RANGOON — Burma’s Union Election Commission (UEC) said it has warned the US-based International Republican Institute (IRI) over its recent election campaign training in Irrawaddy Division’s Pyapon District.
Deputy Commission Chairman Hla Maung said IRI had provided campaign training on Nov. 17 exclusively to National League for Democracy (NLD) members in Pyapon District, adding that the institute had also failed to properly inform the commission of its activities.
He said both these alleged actions by IRI had violated the commission’s rules regarding foreign support for election-related activities in Burma.
“Foreign organizations need to seek prior approval of the UEC if they are to provide training to a political party,” he told The Irrawaddy, adding that, “We have notified [IRI] that [they] can only provide training to political parties collectively.”
IRI is partially-funded by the US House of Representatives, but it is aligned with the center-right views of the Republican Party. The institute implements democratization programs that include supporting political parties ahead of elections, as well as electoral reform and election monitoring.
IRI could not immediately be reached for comment about the allegations made by the election commission.
Hla Maung said the Political Parties Registration Law requires Burmese parties to notify the commission of any in-house or external training, and he claimed that the NLD had failed to properly inform the commission about the IRI training event.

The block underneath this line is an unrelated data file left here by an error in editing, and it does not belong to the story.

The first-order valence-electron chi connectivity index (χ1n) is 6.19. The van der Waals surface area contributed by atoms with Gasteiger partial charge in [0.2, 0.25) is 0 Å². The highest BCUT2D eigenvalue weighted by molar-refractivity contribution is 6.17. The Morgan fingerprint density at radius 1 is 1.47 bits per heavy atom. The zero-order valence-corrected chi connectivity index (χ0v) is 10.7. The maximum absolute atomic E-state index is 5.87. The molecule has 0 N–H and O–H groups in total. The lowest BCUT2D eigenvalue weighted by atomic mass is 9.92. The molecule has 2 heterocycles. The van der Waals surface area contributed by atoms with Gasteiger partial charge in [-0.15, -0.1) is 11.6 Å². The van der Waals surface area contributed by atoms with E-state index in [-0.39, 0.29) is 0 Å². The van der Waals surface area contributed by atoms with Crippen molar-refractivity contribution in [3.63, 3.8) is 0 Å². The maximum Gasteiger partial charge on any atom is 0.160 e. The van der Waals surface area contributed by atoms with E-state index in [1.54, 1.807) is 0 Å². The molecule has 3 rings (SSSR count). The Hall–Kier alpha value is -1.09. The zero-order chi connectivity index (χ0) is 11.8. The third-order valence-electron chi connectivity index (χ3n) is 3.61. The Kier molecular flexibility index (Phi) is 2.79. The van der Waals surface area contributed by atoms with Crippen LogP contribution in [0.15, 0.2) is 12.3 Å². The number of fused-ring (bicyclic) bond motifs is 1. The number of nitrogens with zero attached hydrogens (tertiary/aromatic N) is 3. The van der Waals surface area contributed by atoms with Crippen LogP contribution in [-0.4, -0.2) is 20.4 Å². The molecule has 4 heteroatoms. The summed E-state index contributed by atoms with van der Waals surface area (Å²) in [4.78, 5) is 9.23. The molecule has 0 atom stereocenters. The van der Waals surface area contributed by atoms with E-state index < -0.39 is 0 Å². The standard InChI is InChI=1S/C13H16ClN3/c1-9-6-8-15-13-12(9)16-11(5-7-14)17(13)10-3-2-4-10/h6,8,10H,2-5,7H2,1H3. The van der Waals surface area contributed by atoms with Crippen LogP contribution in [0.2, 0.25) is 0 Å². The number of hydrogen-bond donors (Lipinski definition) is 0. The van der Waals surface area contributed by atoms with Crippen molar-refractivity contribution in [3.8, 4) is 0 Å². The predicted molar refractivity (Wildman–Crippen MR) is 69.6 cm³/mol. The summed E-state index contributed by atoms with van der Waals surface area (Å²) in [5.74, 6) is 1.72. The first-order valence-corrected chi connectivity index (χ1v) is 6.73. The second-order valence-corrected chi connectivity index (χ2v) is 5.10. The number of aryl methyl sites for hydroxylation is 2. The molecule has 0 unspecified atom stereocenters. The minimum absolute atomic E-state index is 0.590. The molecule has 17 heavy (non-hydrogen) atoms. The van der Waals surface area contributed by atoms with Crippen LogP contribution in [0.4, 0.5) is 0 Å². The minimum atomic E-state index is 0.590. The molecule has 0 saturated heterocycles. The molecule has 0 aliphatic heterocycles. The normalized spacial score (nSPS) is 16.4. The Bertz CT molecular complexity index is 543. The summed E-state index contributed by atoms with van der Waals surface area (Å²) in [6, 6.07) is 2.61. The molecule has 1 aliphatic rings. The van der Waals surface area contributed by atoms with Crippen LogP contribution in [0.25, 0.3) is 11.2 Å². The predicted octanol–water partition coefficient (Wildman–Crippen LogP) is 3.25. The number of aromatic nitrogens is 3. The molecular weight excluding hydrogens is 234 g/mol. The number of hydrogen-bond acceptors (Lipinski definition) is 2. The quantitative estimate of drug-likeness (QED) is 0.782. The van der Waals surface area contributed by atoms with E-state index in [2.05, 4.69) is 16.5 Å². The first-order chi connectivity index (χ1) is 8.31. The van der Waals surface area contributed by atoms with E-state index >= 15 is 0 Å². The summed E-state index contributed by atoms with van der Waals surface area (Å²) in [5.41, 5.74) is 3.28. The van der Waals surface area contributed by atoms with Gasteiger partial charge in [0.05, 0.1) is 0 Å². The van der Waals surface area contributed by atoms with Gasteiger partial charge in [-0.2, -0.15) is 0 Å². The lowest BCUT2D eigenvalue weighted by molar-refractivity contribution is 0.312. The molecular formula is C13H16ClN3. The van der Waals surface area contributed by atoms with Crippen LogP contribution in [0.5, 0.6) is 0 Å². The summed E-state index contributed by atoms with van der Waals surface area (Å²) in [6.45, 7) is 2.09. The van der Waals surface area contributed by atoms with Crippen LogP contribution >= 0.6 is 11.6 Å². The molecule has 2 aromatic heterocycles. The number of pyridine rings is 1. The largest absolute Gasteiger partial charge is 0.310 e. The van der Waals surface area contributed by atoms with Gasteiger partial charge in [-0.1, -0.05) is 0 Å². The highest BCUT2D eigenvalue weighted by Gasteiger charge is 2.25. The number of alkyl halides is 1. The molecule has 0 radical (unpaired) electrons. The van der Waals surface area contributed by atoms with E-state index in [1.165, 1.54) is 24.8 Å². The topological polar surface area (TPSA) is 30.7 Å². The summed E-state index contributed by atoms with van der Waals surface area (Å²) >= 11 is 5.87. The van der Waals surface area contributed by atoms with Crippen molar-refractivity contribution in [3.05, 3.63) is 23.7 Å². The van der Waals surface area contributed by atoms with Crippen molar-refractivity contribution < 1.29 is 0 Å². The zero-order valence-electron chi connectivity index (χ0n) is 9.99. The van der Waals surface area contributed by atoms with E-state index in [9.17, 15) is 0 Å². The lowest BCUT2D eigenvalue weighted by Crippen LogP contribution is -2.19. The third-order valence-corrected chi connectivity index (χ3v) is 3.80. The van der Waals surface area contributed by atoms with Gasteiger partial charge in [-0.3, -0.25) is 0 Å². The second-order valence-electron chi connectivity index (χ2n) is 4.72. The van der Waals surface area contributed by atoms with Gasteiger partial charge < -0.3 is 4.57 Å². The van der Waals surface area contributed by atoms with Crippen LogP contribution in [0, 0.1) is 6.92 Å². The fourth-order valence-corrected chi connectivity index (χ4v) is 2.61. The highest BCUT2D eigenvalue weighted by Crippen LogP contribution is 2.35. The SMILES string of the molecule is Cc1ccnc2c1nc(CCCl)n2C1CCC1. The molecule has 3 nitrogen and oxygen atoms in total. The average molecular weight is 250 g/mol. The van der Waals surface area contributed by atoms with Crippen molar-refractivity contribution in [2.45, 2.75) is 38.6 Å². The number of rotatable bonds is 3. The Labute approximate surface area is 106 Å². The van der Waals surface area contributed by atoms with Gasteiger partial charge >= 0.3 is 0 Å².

He warned that the Constitution’s Article 407 (c) forbids any party from “directly and indirectly receiving and expending expend financial, material and other assistance from a foreign government, a religious association, other association or a person from a foreign country.” Article 408 states a party’s license can be revoked when it violates 407(c).
“We are not targeting the NLD. We are just acting in line with the Constitution,” he added.
Thet Tin, vice chairman of the NLD in Pyapon District, said he had not heard of the allegations made by the election commission, but he denied that the IRI training event had been arranged exclusively for the NLD.
“The training was not given in our party office, but given only on 17 Nov at the Chinese Club in Pyapon. Most of the trainees are from our party, but other parties were also invited,” he said.
Win Myint, a NLD Lower House lawmaker who represents Pathein constituency in Irrawaddy Division, said all parties, including the ruling Union Solidarity and Development Party, had been invited to the IRI training, but the other parties did not send any representatives.
“It is not that IRI provided training to NLD alone and in Pyapon alone. It invited all parties to the training. It was up to them whether or not to attend the training. The fact that IRI provided training does not infringe on the Political Parties Registration Law,” he said.
Win Myint, who is also a NLD Central Executive Committee member, said the training intended to help all parties better understand democratic election systems, adding that he believed that the IRI training did not amount to the NLD receiving assistance from a foreign organization.
In late 2015, Burma is scheduled to hold its first free and fair democratic elections after decades of direct military rule. The NLD of popular opposition leader Aung San Suu Kyi is the main challenger for the ruling Union Solidarity and Development Party (USDP), a political party filled with ex-junta members.